In the 1930s, a Montgomery Ward department store stood on the corner of South Pacific Avenue and Seventh Street in San Pedro. Today, the art deco building still stands, but it is now home to Patti Kraakevik and her partner, George Woytovich, who have renovated the building into three art galleries and a residence packed with art deco items.
Usually the large building in the city's historic arts district is quiet, and solely occupied by the couple, who run their real estate business from the downstairs office. But once a month, during San Pedro’s First Thursdays Art Walk, the couple graciously opens the downstairs galleries and basement to the public.
“We typically have anywhere from 150 to 200 people come through for a First Thursday,” Woytovich says.
On these nights, art enthusiasts stroll through the various sections of their home. Three downstairs art galleries — a large one that takes up the corner of the building, the other two on either side of it — are rented out to local artists, who get a chance to showcase their work on First Thursdays.
Kraakevik and Woytovich used to open up to the public their upstairs penthouse residence — where most of the art deco antiques are — but now, according to Woytovich, “It gets out of hand.”
“Well, I [used to] tell them when they go upstairs not to touch anything because they’ll disturb the dust, and then I have to get serious about it,” Kraakevik jokes.
Still, between the ground-floor galleries and basement, there are hundreds of art deco collectibles to keep people occupied.
The building's south entrance, with classic movie theater steel doors, leads into a vintage movie theater lobby. There's a grand staircase, neon signs, a candy counter, multiple posters of classic movies — such as Creature From the Black Lagoon — and even an original chandelier from the El Capitan Theatre.
Following the stairs down to the basement leads to a photo gallery, Gallery 741, where Woytovich features much of his own photography work, along with old cameras and film reels. The room adjacent is modeled after an old-time speakeasy, complete with a stage, baby grand piano, vintage couches and coffee tables, old lamps and a thick, maroon carpet to tie the cabaret-style room together.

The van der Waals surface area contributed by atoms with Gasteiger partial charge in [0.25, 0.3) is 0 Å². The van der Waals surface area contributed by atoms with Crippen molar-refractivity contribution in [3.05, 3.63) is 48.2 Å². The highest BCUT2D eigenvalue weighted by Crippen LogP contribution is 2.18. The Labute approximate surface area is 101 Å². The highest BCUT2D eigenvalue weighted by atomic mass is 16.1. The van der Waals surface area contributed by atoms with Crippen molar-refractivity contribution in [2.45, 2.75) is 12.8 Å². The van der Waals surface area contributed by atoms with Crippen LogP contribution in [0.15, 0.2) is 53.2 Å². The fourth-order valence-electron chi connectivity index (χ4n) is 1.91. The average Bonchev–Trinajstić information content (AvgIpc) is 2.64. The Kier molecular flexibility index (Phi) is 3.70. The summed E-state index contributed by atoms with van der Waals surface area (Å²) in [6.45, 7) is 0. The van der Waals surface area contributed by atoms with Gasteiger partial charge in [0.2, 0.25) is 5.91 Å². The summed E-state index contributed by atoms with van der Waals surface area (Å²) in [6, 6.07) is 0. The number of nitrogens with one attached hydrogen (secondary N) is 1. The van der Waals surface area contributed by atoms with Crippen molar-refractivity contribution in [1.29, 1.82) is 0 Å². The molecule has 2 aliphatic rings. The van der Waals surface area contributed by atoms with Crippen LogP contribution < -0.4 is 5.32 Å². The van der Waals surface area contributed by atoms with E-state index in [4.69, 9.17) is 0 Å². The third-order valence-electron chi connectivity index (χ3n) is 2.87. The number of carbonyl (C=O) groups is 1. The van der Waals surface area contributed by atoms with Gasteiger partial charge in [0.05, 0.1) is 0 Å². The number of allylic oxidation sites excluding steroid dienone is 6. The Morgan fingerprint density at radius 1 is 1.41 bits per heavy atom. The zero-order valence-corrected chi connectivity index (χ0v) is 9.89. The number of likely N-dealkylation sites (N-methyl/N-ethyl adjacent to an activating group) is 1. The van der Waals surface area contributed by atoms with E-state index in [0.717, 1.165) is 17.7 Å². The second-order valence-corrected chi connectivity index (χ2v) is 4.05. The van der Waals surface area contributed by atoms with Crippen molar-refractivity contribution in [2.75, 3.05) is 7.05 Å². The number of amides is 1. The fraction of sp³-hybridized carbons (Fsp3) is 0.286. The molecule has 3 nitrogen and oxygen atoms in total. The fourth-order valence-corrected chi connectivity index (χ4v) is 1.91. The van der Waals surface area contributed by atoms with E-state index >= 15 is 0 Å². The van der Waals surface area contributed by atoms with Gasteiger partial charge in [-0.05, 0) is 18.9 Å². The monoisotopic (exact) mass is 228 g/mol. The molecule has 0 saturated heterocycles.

“We’ve had parties down here, birthday parties, poetry readings and jazz groups come in here and perform,” Woytovich says.
But aside from First Thursdays (and private bookings), the speakeasy is used for the sole enjoyment of Kraakevik and Woytovich, who find it the perfect atmosphere for listening to their large collection of classic records.
“The other night, we sat down here with hors d'oeuvres and just listened to the music,” Woytovich says.
Up on the ground floor, when the large corner gallery isn’t being rented out to local artists to showcase their work, Woytovich uses it as his “playpen,” and stores extra or newly acquired art deco items.
“I’m an avid movie memorabilia collector and we collect a whole variety of different items,” Woytovich explains. “What we don’t use in the building, most of it ends up here.”
Within Woytovich’s playpen is what the couple call their “UFO Room.” Filled with radios acquired from Kraakevik’s late father, the small room is set up to resemble a small airport radio-control room.
“He has a switch that he does and you hear all these sounds like ‘Woo-ooo,’ “ Kraakevik says, impersonating a whirring UFO sound. “It’s really a kick.”
The couple began their extensive art deco collection after coming across a 1940s Wurlitzer jukebox in the 1980s. This jukebox now sits upstairs in their penthouse residence, refurbished and completely functional.
The penthouse is also where they keep some of their more alluring collectables: an old Otis birdcage elevator, which they found in a salvage yard in Chicago; a 1920s “Auto Skooter,” a popular bumper car model from the Lusse Brothers; and the original revolving doors into the Westclox Factory Building, the historic Illinois clock manufacturing building and state landmark, which was destroyed in a fire in 2012. The curved glass doors, wood and brass have been restored to a near-perfect state, and are used as the doorway to the couple's bathroom area.
Kraakevik and Woytovich often find things to add to their collection on the Internet, or at antique stores. According to Woytovich, the two try to acquire collectibles that they can use around their home. They use most of their deco furniture every day. In fact, the couple had their entire kitchen remodeled to be art deco, and it's used to host cooking shows for local cable-access channels.
“Most of this stuff just sort of happened — we don't cast ourselves out there to find something specific,” Woytovich says. “It just sort of calls out to us and then we buy it.”
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